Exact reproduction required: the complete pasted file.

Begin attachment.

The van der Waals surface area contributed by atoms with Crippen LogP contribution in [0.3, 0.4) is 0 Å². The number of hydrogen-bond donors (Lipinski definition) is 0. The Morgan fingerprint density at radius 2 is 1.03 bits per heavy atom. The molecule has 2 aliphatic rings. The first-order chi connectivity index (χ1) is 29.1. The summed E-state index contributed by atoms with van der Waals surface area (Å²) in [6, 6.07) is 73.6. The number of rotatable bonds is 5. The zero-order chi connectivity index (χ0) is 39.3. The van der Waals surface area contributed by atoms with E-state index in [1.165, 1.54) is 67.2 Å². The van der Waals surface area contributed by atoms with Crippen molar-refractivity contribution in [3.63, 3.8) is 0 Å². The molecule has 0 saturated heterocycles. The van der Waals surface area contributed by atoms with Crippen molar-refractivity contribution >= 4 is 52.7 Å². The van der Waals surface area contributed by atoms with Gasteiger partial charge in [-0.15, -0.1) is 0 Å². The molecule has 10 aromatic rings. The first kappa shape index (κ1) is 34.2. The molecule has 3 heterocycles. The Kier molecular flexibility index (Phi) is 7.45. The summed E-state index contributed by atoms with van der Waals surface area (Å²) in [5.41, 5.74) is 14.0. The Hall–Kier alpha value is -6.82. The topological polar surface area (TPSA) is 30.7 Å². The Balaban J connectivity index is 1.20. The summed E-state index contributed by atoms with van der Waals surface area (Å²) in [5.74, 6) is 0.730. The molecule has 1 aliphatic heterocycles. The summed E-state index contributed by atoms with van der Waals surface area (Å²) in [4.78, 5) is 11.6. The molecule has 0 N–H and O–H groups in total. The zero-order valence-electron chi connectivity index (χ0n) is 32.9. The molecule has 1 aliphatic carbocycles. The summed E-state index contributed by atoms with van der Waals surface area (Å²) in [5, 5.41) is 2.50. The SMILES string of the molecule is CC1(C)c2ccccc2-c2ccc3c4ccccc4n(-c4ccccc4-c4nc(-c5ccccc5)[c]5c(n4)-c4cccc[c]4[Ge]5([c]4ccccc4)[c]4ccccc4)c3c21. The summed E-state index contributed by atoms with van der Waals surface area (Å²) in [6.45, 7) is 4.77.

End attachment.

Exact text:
The van der Waals surface area contributed by atoms with Crippen LogP contribution in [0.3, 0.4) is 0 Å². The number of hydrogen-bond donors (Lipinski definition) is 0. The Morgan fingerprint density at radius 2 is 1.03 bits per heavy atom. The molecule has 2 aliphatic rings. The first-order chi connectivity index (χ1) is 29.1. The summed E-state index contributed by atoms with van der Waals surface area (Å²) in [6, 6.07) is 73.6. The number of rotatable bonds is 5. The zero-order chi connectivity index (χ0) is 39.3. The van der Waals surface area contributed by atoms with E-state index in [1.165, 1.54) is 67.2 Å². The van der Waals surface area contributed by atoms with Crippen molar-refractivity contribution in [3.63, 3.8) is 0 Å². The molecule has 0 saturated heterocycles. The van der Waals surface area contributed by atoms with Crippen molar-refractivity contribution >= 4 is 52.7 Å². The van der Waals surface area contributed by atoms with Gasteiger partial charge in [-0.15, -0.1) is 0 Å². The molecule has 10 aromatic rings. The first kappa shape index (κ1) is 34.2. The molecule has 3 heterocycles. The Kier molecular flexibility index (Phi) is 7.45. The summed E-state index contributed by atoms with van der Waals surface area (Å²) in [5.41, 5.74) is 14.0. The Hall–Kier alpha value is -6.82. The topological polar surface area (TPSA) is 30.7 Å². The Balaban J connectivity index is 1.20. The summed E-state index contributed by atoms with van der Waals surface area (Å²) in [5.74, 6) is 0.730. The molecule has 1 aliphatic heterocycles. The summed E-state index contributed by atoms with van der Waals surface area (Å²) in [4.78, 5) is 11.6. The molecule has 0 N–H and O–H groups in total. The zero-order valence-electron chi connectivity index (χ0n) is 32.9. The molecule has 1 aliphatic carbocycles. The summed E-state index contributed by atoms with van der Waals surface area (Å²) in [5, 5.41) is 2.50. The SMILES string of the molecule is CC1(C)c2ccccc2-c2ccc3c4ccccc4n(-c4ccccc4-c4nc(-c5ccccc5)[c]5c(n4)-c4cccc[c]4[Ge]5([c]4ccccc4)[c]4ccccc4)c3c21. The summed E-state index contributed by atoms with van der Waals surface area (Å²) in [6.45, 7) is 4.77.